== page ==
He said the Center has two main purposes: to conduct in-depth research to assist tribal educational initiatives aimed at the preservation of language and culture and to expose undergraduate and graduate students at Miami University to tribal efforts in language and cultural revitalization.
The craft of ribbonwork began when Miami people traded for silk ribbons with the Americans. Then, they created intricate geometric patterns by layering the silk materials. Ribbonwork is a very deliberate and intricate process that takes a long time to learn.
“Over our long history as a people, we’ve always sought to decorate our clothes and our bodies in ways that we found pleasing. These visuals often incorporated repeating geometric patterns. Ribbonwork allowed Myaamia people to bring these patterns onto our clothing in powerful new ways that previous materials didn’t allow,” Ironstrack said.
Dr. Robert Wicks, director of the Miami University Art Museum said this is a significant exhibition. “We were able to … target works that were highly representative of the ribbonwork tradition,” Wicks said.
The exhibition will provide historical context and background to the contemporary revival of ribbonwork among the Miami people.
Ribbonwork was introduced with trade goods in the 19th century, where silk ribbons were highly valued on the frontier and were used for leggings, moccasin covers and other things like panel bags or wearing blankets, Wicks said.
The exhibition includes items from the Cranbrook Institute of Science, the Smithsonian (from the National Museum of the American Indian,) the Bata Shoe Museum and the Wabash County Historical Museum. Several of the items in the exhibition, including a pair of men’s leggings, a pair of moccasins with ribbonwork uppers were also featured on Antiques Roadshow in 2000.
“For this particular exhibition, the tribe wanted to do something different by focusing on ribbonwork, specifically, because there is a revitalization, not only of the Myaamia language, but also of cultural practice and artistic heritage. So this is just as much, or more really, for the tribe than it is for us,” Wicks said.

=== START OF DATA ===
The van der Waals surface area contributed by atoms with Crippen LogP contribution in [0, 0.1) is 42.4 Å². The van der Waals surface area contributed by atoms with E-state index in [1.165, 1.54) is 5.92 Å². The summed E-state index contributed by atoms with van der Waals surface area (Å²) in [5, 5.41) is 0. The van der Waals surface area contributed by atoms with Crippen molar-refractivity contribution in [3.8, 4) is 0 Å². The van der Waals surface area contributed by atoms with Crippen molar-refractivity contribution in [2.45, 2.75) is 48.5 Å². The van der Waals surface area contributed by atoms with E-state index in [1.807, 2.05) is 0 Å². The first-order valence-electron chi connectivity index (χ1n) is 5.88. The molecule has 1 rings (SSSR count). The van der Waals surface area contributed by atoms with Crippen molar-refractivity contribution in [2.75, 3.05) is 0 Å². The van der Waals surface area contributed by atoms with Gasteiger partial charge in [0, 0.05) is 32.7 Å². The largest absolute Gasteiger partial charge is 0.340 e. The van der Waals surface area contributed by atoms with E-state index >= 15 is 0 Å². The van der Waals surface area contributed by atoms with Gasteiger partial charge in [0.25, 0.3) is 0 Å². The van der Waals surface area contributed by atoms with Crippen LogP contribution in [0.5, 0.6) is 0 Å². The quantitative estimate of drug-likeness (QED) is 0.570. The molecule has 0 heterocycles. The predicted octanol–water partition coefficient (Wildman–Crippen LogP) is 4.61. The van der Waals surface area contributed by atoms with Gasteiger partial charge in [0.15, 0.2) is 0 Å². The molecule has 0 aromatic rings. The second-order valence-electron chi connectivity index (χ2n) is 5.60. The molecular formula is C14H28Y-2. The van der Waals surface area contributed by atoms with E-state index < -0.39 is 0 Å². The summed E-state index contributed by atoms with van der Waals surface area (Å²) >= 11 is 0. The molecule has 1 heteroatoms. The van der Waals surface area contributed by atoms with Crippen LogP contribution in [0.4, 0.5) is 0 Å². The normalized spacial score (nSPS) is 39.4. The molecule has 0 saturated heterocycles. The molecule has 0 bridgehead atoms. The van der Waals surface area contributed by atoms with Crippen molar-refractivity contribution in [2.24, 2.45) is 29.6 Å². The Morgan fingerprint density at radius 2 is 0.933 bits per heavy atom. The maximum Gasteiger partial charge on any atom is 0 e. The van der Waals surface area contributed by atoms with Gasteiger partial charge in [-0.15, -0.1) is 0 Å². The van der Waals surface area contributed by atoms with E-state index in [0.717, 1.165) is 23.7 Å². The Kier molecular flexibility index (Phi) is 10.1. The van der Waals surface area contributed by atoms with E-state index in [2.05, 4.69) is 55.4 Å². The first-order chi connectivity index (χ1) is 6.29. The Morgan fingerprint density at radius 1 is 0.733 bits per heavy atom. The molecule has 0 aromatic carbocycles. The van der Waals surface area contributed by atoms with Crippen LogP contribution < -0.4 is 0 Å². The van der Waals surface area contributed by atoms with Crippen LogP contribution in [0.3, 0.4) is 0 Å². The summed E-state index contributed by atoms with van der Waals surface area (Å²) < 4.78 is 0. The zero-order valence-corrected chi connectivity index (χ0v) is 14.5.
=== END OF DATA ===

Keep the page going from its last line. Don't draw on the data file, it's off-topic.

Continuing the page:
The exhibition will correspond to the 20th anniversary of the proposal to establish the Myaamia Project, and will run in conjunction with the 2020 Myaamiaki Conference at Miami University, slated for April. There will be special programming throughout the exhibition, including once-a-month docent led tours and workshops.
The Miami University Art Museum and Sculpture Park serves the university community as well as the general public.
“For our non-Myaamia audience, we hope they leave with an appreciation of the artistic brilliance of our ancestors and with an understanding of us as a living people, who continue to build off of this legacy in ways that are meaningful to us today. For our Myaamia audience, we really want our community to reflect on the first peak art form in the 1830s, and think about how we can collectively produce a new generation of brilliant ribbonworkers in the next decade,” Ironstrack said.
Other exhibitions on display this spring include “Circling ‘Round” in the Douglass Gallery and “Desire, Conflict & Exchange: Art of the 19th Century East Asia and the West” in the Farmer Gallery. The exhibitions will remain on display at the museum through June 13.
HOW TO GO
What: "Myaamia Ribbonwork"
When: Exhibit opens Tuesday, Jan. 28, and runs through Saturday, June 13. Gallery hours are Tuesday through Friday, from 10 a.m. to 5 p.m. and on Saturday, from noon to 5 p.m.
Where: McKie Gallery, Miami University Art Museum and Sculpture Park, 801 S. Patterson Ave., Oxford
More info: (513) 529-2232 or visit miamioh.edu/Art-Museum. Learn more about the Myaamia Center at miamioh.edu/myaamia-center/